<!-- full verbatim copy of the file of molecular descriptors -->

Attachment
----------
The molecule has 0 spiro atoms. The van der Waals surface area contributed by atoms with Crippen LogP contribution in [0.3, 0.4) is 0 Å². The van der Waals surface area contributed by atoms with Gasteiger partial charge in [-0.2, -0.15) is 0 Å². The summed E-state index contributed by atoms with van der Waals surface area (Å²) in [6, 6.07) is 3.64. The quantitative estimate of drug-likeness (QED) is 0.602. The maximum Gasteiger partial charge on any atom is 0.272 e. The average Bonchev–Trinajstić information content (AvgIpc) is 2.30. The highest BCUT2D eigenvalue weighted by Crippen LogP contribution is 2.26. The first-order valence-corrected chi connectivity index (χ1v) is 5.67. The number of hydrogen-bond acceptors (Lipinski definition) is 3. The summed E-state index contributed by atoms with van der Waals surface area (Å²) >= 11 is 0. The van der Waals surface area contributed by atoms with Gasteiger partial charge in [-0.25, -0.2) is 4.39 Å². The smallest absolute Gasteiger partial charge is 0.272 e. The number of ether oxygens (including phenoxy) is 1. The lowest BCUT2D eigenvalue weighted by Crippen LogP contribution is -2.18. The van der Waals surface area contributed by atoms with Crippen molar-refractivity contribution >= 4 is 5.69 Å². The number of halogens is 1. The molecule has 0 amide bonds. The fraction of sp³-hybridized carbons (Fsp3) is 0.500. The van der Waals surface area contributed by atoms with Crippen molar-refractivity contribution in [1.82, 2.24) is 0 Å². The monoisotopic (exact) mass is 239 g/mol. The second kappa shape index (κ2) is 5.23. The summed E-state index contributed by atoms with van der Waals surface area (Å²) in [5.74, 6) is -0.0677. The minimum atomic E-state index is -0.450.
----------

The molecule has 0 spiro atoms. The van der Waals surface area contributed by atoms with Crippen LogP contribution in [0.3, 0.4) is 0 Å². The van der Waals surface area contributed by atoms with Gasteiger partial charge in [-0.2, -0.15) is 0 Å². The summed E-state index contributed by atoms with van der Waals surface area (Å²) in [6, 6.07) is 3.64. The quantitative estimate of drug-likeness (QED) is 0.602. The maximum Gasteiger partial charge on any atom is 0.272 e. The average Bonchev–Trinajstić information content (AvgIpc) is 2.30. The highest BCUT2D eigenvalue weighted by Crippen LogP contribution is 2.26. The first-order valence-corrected chi connectivity index (χ1v) is 5.67. The number of hydrogen-bond acceptors (Lipinski definition) is 3. The summed E-state index contributed by atoms with van der Waals surface area (Å²) >= 11 is 0. The van der Waals surface area contributed by atoms with Gasteiger partial charge in [-0.25, -0.2) is 4.39 Å². The smallest absolute Gasteiger partial charge is 0.272 e. The number of ether oxygens (including phenoxy) is 1. The lowest BCUT2D eigenvalue weighted by Crippen LogP contribution is -2.18. The van der Waals surface area contributed by atoms with Crippen molar-refractivity contribution >= 4 is 5.69 Å². The number of halogens is 1. The molecule has 0 amide bonds. The fraction of sp³-hybridized carbons (Fsp3) is 0.500. The van der Waals surface area contributed by atoms with Crippen molar-refractivity contribution in [1.82, 2.24) is 0 Å². The monoisotopic (exact) mass is 239 g/mol. The second kappa shape index (κ2) is 5.23. The summed E-state index contributed by atoms with van der Waals surface area (Å²) in [5.74, 6) is -0.0677. The minimum atomic E-state index is -0.450.